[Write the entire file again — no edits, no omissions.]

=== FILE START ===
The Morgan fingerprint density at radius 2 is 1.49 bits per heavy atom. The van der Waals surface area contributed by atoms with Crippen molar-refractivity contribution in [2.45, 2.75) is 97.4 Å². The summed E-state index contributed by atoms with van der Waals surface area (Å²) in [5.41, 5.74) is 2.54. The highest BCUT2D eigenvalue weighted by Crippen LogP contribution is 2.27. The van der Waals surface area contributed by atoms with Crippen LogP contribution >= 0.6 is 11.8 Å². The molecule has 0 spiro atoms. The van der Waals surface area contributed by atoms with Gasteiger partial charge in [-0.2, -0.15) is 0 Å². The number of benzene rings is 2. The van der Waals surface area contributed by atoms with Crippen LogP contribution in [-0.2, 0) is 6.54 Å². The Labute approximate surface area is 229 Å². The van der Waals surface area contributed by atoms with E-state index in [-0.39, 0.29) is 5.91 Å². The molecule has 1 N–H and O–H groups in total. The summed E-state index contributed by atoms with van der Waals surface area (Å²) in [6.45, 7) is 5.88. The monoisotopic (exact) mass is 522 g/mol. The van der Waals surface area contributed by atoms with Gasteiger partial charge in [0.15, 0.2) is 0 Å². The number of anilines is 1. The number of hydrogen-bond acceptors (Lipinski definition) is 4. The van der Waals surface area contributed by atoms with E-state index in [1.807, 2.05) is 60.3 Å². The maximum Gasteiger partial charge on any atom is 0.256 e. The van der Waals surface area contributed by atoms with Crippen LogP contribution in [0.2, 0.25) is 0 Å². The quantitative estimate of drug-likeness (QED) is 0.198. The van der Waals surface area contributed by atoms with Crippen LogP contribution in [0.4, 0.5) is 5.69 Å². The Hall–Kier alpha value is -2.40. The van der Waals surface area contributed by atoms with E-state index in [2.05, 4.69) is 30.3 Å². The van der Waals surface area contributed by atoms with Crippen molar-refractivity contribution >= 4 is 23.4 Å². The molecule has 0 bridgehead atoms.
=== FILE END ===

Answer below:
The Morgan fingerprint density at radius 2 is 1.49 bits per heavy atom. The van der Waals surface area contributed by atoms with Crippen molar-refractivity contribution in [2.45, 2.75) is 97.4 Å². The summed E-state index contributed by atoms with van der Waals surface area (Å²) in [5.41, 5.74) is 2.54. The highest BCUT2D eigenvalue weighted by Crippen LogP contribution is 2.27. The van der Waals surface area contributed by atoms with Crippen LogP contribution >= 0.6 is 11.8 Å². The molecule has 0 spiro atoms. The van der Waals surface area contributed by atoms with Gasteiger partial charge in [-0.2, -0.15) is 0 Å². The number of benzene rings is 2. The van der Waals surface area contributed by atoms with Crippen LogP contribution in [-0.2, 0) is 6.54 Å². The Labute approximate surface area is 229 Å². The van der Waals surface area contributed by atoms with E-state index in [-0.39, 0.29) is 5.91 Å². The molecule has 1 N–H and O–H groups in total. The summed E-state index contributed by atoms with van der Waals surface area (Å²) in [6.45, 7) is 5.88. The monoisotopic (exact) mass is 522 g/mol. The van der Waals surface area contributed by atoms with Gasteiger partial charge in [0.15, 0.2) is 0 Å². The number of anilines is 1. The number of hydrogen-bond acceptors (Lipinski definition) is 4. The van der Waals surface area contributed by atoms with E-state index in [1.807, 2.05) is 60.3 Å². The maximum Gasteiger partial charge on any atom is 0.256 e. The van der Waals surface area contributed by atoms with Crippen LogP contribution in [0.2, 0.25) is 0 Å². The quantitative estimate of drug-likeness (QED) is 0.198. The van der Waals surface area contributed by atoms with Crippen LogP contribution in [0.4, 0.5) is 5.69 Å². The Hall–Kier alpha value is -2.40. The van der Waals surface area contributed by atoms with E-state index in [2.05, 4.69) is 30.3 Å². The van der Waals surface area contributed by atoms with Crippen molar-refractivity contribution >= 4 is 23.4 Å². The molecule has 0 bridgehead atoms.